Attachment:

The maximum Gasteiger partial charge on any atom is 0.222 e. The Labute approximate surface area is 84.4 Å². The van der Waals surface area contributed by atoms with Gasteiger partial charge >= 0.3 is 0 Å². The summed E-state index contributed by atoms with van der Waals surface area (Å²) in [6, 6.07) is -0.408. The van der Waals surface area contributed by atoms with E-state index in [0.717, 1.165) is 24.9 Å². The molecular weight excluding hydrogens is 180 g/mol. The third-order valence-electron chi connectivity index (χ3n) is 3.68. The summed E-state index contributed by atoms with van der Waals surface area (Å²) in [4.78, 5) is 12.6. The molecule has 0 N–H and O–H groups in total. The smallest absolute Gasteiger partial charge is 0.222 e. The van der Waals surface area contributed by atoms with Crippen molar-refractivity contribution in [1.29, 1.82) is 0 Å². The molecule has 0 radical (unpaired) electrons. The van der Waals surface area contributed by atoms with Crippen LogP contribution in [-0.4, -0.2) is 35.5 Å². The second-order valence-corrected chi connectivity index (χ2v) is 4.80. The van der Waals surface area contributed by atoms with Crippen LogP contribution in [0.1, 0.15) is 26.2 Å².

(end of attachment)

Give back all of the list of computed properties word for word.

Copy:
The maximum Gasteiger partial charge on any atom is 0.222 e. The Labute approximate surface area is 84.4 Å². The van der Waals surface area contributed by atoms with Gasteiger partial charge >= 0.3 is 0 Å². The summed E-state index contributed by atoms with van der Waals surface area (Å²) in [6, 6.07) is -0.408. The van der Waals surface area contributed by atoms with E-state index in [0.717, 1.165) is 24.9 Å². The molecular weight excluding hydrogens is 180 g/mol. The third-order valence-electron chi connectivity index (χ3n) is 3.68. The summed E-state index contributed by atoms with van der Waals surface area (Å²) in [4.78, 5) is 12.6. The molecule has 0 N–H and O–H groups in total. The smallest absolute Gasteiger partial charge is 0.222 e. The van der Waals surface area contributed by atoms with Crippen molar-refractivity contribution in [1.29, 1.82) is 0 Å². The molecule has 0 radical (unpaired) electrons. The van der Waals surface area contributed by atoms with Crippen LogP contribution in [-0.4, -0.2) is 35.5 Å². The second-order valence-corrected chi connectivity index (χ2v) is 4.80. The van der Waals surface area contributed by atoms with Crippen LogP contribution in [0.1, 0.15) is 26.2 Å².